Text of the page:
Cheeky air travellers faced with the thought of being saddled with an unusable, non-refundable ticket have found a way to bend the rules by using self-service kiosks in domestic terminals.
It has been reported that some travellers are on-selling tickets they cannot use, as they know the airline is unlikely to check that the person flying is the person named on the ticket.
Passengers can check themselves in at the self-service kiosks, using the barcode on their ticket.
Traveller identification is meant to be checked at the boading gate.
Otago University student Danielle Kennedy catches flights frequently to and from Auckland. She says she can count on one hand the times she has been asked to show ID while checking in for her flights.
"Now that you can check yourself in you just scan a ticket and walk straight through the gate without anyone checking ID. It's especially easy if you're by yourself."
Ms Kennedy says she once asked an Air New Zealand staff member for help at the domestic terminal and offered to show her identification, but the staff member told her not to worry.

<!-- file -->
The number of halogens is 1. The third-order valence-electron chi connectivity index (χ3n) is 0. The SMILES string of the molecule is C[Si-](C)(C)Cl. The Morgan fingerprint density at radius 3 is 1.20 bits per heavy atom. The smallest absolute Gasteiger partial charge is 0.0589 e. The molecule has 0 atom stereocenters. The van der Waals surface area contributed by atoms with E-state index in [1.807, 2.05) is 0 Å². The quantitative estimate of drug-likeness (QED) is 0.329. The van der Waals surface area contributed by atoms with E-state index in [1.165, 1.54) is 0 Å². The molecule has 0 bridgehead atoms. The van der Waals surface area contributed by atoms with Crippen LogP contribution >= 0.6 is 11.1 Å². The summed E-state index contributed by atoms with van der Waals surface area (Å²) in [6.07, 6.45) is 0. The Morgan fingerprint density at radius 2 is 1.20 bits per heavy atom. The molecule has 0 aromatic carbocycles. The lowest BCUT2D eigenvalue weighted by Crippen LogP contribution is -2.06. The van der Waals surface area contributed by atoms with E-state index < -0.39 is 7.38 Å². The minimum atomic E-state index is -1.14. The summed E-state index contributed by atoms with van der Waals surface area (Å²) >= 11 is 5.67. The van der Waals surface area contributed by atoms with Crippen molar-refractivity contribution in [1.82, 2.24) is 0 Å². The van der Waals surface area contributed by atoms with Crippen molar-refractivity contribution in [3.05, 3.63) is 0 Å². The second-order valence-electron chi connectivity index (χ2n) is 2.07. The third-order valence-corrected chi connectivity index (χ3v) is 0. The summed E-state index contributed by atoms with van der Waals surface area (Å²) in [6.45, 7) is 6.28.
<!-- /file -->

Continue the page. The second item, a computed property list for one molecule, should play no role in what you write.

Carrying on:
Another source who did not want to be named told the Herald they often bought cheap flights through the grabaseat.co.nz website and would sell them to friends and family if they could not use the flights themselves.
"It is a bit of a risk because you don't know for sure if you will get ID'd, but all of the times I've tried it I've never been caught."
Many cheaper tickets are sold on condition that they cannot be refunded or be used by anyone but the person in whose name they were bought.
The Herald phoned Air NZ's help desk twice to inquire about using a ticket with someone else's name.
The first time, we were told, "Unfortunately this is not allowed."
The second time, we were told it was not policy to change names, but it was made clear that self-service kiosks were available.
Air New Zealand spokeswoman Tracy Mills said that on rare occasions people did try to on-sell tickets, but measures were in place to keep that in check.
"It is against Air New Zealand's policy for a passenger to travel under someone else's name."
Ms Mills said domestic self-check kiosks were standard around the world and had been for years.
"Even prior to the introduction of kiosks and web check in New Zealand there was not a regulatory requirement for compulsory ID check-in."
The airline would not give details of measures it took to prevent on-selling of tickets.